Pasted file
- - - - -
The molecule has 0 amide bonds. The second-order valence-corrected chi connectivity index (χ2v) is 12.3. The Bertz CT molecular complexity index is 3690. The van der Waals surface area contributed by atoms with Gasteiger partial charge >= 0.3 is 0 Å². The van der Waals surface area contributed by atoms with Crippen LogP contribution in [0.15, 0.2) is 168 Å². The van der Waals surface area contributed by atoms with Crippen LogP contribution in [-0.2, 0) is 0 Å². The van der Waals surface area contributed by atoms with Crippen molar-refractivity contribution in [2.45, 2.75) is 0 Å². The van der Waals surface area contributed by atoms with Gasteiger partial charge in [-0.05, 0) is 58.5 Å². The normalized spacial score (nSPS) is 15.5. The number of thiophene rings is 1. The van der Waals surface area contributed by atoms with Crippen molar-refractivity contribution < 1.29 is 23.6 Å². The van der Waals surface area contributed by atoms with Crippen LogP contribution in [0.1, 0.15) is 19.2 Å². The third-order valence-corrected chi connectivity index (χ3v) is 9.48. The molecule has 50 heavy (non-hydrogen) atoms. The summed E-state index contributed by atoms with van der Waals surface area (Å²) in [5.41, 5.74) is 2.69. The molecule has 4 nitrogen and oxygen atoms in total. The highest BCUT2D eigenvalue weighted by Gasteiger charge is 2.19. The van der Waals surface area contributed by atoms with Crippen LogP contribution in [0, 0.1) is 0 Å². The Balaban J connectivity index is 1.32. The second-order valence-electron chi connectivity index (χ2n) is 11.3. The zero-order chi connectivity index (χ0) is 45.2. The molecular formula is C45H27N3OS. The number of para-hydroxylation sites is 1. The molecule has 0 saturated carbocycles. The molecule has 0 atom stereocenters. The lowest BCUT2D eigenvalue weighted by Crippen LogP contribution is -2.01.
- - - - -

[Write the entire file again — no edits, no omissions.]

The molecule has 0 amide bonds. The second-order valence-corrected chi connectivity index (χ2v) is 12.3. The Bertz CT molecular complexity index is 3690. The van der Waals surface area contributed by atoms with Gasteiger partial charge >= 0.3 is 0 Å². The van der Waals surface area contributed by atoms with Crippen LogP contribution in [0.15, 0.2) is 168 Å². The van der Waals surface area contributed by atoms with Crippen LogP contribution in [-0.2, 0) is 0 Å². The van der Waals surface area contributed by atoms with Crippen molar-refractivity contribution in [2.45, 2.75) is 0 Å². The van der Waals surface area contributed by atoms with Gasteiger partial charge in [-0.05, 0) is 58.5 Å². The normalized spacial score (nSPS) is 15.5. The number of thiophene rings is 1. The van der Waals surface area contributed by atoms with Crippen molar-refractivity contribution < 1.29 is 23.6 Å². The van der Waals surface area contributed by atoms with Crippen LogP contribution in [0.1, 0.15) is 19.2 Å². The third-order valence-corrected chi connectivity index (χ3v) is 9.48. The molecule has 50 heavy (non-hydrogen) atoms. The summed E-state index contributed by atoms with van der Waals surface area (Å²) in [5.41, 5.74) is 2.69. The molecule has 4 nitrogen and oxygen atoms in total. The highest BCUT2D eigenvalue weighted by Gasteiger charge is 2.19. The van der Waals surface area contributed by atoms with Crippen LogP contribution in [0, 0.1) is 0 Å². The Balaban J connectivity index is 1.32. The second-order valence-electron chi connectivity index (χ2n) is 11.3. The zero-order chi connectivity index (χ0) is 45.2. The molecular formula is C45H27N3OS. The number of para-hydroxylation sites is 1. The molecule has 0 saturated carbocycles. The molecule has 0 atom stereocenters. The lowest BCUT2D eigenvalue weighted by Crippen LogP contribution is -2.01.